A palate expander is a fixed orthodontic appliance that is commonly recommended for young children. Since this is often the first type of appliance that a child may wear, it is understandable why parents want to know more about it, such as why a child may need it as well as what to expect during and after treatment. Here’s a closer look at palate expanders and their benefit towards young growing smiles.
What is a Palate Expander?
A palate expander is a special appliance that does exactly what its name implies – expands the palate. In doing so, it widens the upper jaw, which can be a critical component in early orthodontic treatment in order to create more space for the upper permanent teeth to erupt or to proactively address a cross bite.
Children benefit from palate expanders most because the bone sutures of their palates are not yet fused and can be more easily manipulated. Palate expanders are fixed appliances that are custom made for each patient. Each side of a palate expander is connected with a screw in the middle. A special key is used to turn the screw, which expands the device and puts pressure on the palate to widen.
Parents are typically responsible for the keeping and turning of the palate expander key. Depending on the needs of the child and the orthodontist recommendations, you may be asked to turn the expander once or twice daily for a set period of time. Once the desired expansion has been achieved in the palate and upper jaw, the screw will no longer need to be turned. However, it is not uncommon for an orthodontist to recommend leaving the expander in for several subsequent months to allow the bones to fill in the open gap and stabilize properly. The average treatment time for wearing a palate expander can be anywhere from 3 to 9 months.
How to Prepare Your Child
This is an oral appliance that requires some attention, especially at the beginning when the key is used to turn the expander. Therefore, it is important to educate your child about what to expect and the importance of cooperating. While the turning of the key should not cause pain, your child will likely feel mild to moderate pressure. This pressure can be felt in the upper mouth and even below the eyes or top of the nose. Any discomfort should resolve easily and can be managed with OTC pain relievers.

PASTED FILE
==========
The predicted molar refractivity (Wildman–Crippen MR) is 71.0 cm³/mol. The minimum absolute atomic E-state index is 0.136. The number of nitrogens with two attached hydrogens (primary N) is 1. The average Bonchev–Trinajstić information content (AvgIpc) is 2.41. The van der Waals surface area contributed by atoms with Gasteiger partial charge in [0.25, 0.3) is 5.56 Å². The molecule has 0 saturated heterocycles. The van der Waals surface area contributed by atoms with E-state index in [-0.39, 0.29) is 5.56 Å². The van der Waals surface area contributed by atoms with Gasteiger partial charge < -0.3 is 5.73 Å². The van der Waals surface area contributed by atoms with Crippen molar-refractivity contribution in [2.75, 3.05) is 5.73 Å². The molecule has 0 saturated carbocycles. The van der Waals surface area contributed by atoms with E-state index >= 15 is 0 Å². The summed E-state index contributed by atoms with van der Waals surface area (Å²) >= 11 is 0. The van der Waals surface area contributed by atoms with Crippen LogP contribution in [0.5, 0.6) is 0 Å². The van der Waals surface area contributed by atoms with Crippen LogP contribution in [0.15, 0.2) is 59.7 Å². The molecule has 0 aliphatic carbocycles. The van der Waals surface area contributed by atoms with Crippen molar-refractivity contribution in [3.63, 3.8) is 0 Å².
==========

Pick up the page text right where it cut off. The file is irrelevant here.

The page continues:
Just like orthodontic appliance, your child may experience an adjustment period and feel awkward when eating or speaking. He or she may even drool or speak differently at first. However, children get accustomed to palate expanders rather quickly.
Don’t be alarmed if you see a minor gap developing between your child’s front teeth. This is only confirmation that the expander is working and not an indication that they will be left with a front tooth gap for life. The next stage of orthodontics will address these spaces that an expander created.
Finally, it is important to explain the rules for cleaning and caring for the palate expander. The appliance should be brushed after meals if possible. Squirting the expander with a syringe of water can be helpful to rinse away bacteria and stuck food particles after eating. In addition, your child should avoid foods that may damage the palate expander, such as sticky or hard candy, ice, nuts, etc.
Schedule Your Consult with a Pediatric Orthodontist
Have questions about palate expanders or your child’s first stage of orthodontics? We are happy to help. Palate expanders can work alongside your child’s natural growth process to treat and prevent orthodontic concerns. In many cases, this translates to less time in braces as a teen or adult. Call Georgia Orthodontics & Children’s Dentistry today.
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